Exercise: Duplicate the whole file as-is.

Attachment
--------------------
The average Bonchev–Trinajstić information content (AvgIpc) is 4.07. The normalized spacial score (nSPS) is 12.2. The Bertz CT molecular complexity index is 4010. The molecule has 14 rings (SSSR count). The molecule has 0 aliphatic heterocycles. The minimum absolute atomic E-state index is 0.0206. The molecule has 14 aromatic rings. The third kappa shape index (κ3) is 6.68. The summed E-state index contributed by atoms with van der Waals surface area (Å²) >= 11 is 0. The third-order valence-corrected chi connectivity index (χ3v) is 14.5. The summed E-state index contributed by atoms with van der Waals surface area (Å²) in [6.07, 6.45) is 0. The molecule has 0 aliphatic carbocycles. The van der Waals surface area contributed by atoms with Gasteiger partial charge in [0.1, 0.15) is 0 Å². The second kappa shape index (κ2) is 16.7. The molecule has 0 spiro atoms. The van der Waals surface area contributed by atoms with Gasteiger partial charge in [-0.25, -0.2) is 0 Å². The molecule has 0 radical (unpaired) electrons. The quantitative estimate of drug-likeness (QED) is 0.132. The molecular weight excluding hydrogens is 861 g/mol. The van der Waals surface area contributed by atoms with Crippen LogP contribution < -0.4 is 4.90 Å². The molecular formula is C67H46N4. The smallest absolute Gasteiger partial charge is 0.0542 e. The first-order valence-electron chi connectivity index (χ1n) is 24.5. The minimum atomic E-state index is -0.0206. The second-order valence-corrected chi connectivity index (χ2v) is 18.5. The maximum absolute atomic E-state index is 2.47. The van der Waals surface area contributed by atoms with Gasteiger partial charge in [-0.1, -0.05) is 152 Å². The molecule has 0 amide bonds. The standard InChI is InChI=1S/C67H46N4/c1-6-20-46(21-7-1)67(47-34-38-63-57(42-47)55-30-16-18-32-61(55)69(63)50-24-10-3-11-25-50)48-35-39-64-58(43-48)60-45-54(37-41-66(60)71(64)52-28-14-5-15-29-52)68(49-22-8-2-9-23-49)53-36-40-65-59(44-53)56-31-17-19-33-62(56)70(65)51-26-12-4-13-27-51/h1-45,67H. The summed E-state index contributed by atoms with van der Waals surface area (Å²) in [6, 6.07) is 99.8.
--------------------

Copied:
The average Bonchev–Trinajstić information content (AvgIpc) is 4.07. The normalized spacial score (nSPS) is 12.2. The Bertz CT molecular complexity index is 4010. The molecule has 14 rings (SSSR count). The molecule has 0 aliphatic heterocycles. The minimum absolute atomic E-state index is 0.0206. The molecule has 14 aromatic rings. The third kappa shape index (κ3) is 6.68. The summed E-state index contributed by atoms with van der Waals surface area (Å²) >= 11 is 0. The third-order valence-corrected chi connectivity index (χ3v) is 14.5. The summed E-state index contributed by atoms with van der Waals surface area (Å²) in [6.07, 6.45) is 0. The molecule has 0 aliphatic carbocycles. The van der Waals surface area contributed by atoms with Gasteiger partial charge in [0.1, 0.15) is 0 Å². The second kappa shape index (κ2) is 16.7. The molecule has 0 spiro atoms. The van der Waals surface area contributed by atoms with Gasteiger partial charge in [-0.25, -0.2) is 0 Å². The molecule has 0 radical (unpaired) electrons. The quantitative estimate of drug-likeness (QED) is 0.132. The molecular weight excluding hydrogens is 861 g/mol. The van der Waals surface area contributed by atoms with Crippen LogP contribution < -0.4 is 4.90 Å². The molecular formula is C67H46N4. The smallest absolute Gasteiger partial charge is 0.0542 e. The first-order valence-electron chi connectivity index (χ1n) is 24.5. The minimum atomic E-state index is -0.0206. The second-order valence-corrected chi connectivity index (χ2v) is 18.5. The maximum absolute atomic E-state index is 2.47. The van der Waals surface area contributed by atoms with Gasteiger partial charge in [-0.1, -0.05) is 152 Å². The molecule has 0 amide bonds. The standard InChI is InChI=1S/C67H46N4/c1-6-20-46(21-7-1)67(47-34-38-63-57(42-47)55-30-16-18-32-61(55)69(63)50-24-10-3-11-25-50)48-35-39-64-58(43-48)60-45-54(37-41-66(60)71(64)52-28-14-5-15-29-52)68(49-22-8-2-9-23-49)53-36-40-65-59(44-53)56-31-17-19-33-62(56)70(65)51-26-12-4-13-27-51/h1-45,67H. The summed E-state index contributed by atoms with van der Waals surface area (Å²) in [6, 6.07) is 99.8.